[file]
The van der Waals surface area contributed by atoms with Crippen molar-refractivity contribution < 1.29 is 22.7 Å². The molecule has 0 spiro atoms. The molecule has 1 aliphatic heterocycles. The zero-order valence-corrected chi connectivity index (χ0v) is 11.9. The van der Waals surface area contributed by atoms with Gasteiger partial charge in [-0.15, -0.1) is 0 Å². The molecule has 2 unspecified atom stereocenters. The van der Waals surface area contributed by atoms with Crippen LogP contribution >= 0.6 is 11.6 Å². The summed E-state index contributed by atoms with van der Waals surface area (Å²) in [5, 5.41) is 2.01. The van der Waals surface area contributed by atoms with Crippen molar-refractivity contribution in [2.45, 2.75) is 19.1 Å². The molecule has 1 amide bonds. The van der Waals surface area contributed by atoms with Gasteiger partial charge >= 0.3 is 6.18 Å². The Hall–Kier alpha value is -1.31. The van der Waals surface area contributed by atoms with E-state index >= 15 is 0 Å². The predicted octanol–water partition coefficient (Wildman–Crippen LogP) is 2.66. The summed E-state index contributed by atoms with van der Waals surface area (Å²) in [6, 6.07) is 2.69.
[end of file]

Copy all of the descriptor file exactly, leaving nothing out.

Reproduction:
The van der Waals surface area contributed by atoms with Crippen molar-refractivity contribution < 1.29 is 22.7 Å². The molecule has 0 spiro atoms. The molecule has 1 aliphatic heterocycles. The zero-order valence-corrected chi connectivity index (χ0v) is 11.9. The van der Waals surface area contributed by atoms with Gasteiger partial charge in [-0.15, -0.1) is 0 Å². The molecule has 2 unspecified atom stereocenters. The van der Waals surface area contributed by atoms with Crippen LogP contribution >= 0.6 is 11.6 Å². The summed E-state index contributed by atoms with van der Waals surface area (Å²) in [5, 5.41) is 2.01. The van der Waals surface area contributed by atoms with Crippen molar-refractivity contribution in [2.45, 2.75) is 19.1 Å². The molecule has 1 amide bonds. The van der Waals surface area contributed by atoms with Gasteiger partial charge >= 0.3 is 6.18 Å². The Hall–Kier alpha value is -1.31. The van der Waals surface area contributed by atoms with E-state index >= 15 is 0 Å². The predicted octanol–water partition coefficient (Wildman–Crippen LogP) is 2.66. The summed E-state index contributed by atoms with van der Waals surface area (Å²) in [6, 6.07) is 2.69.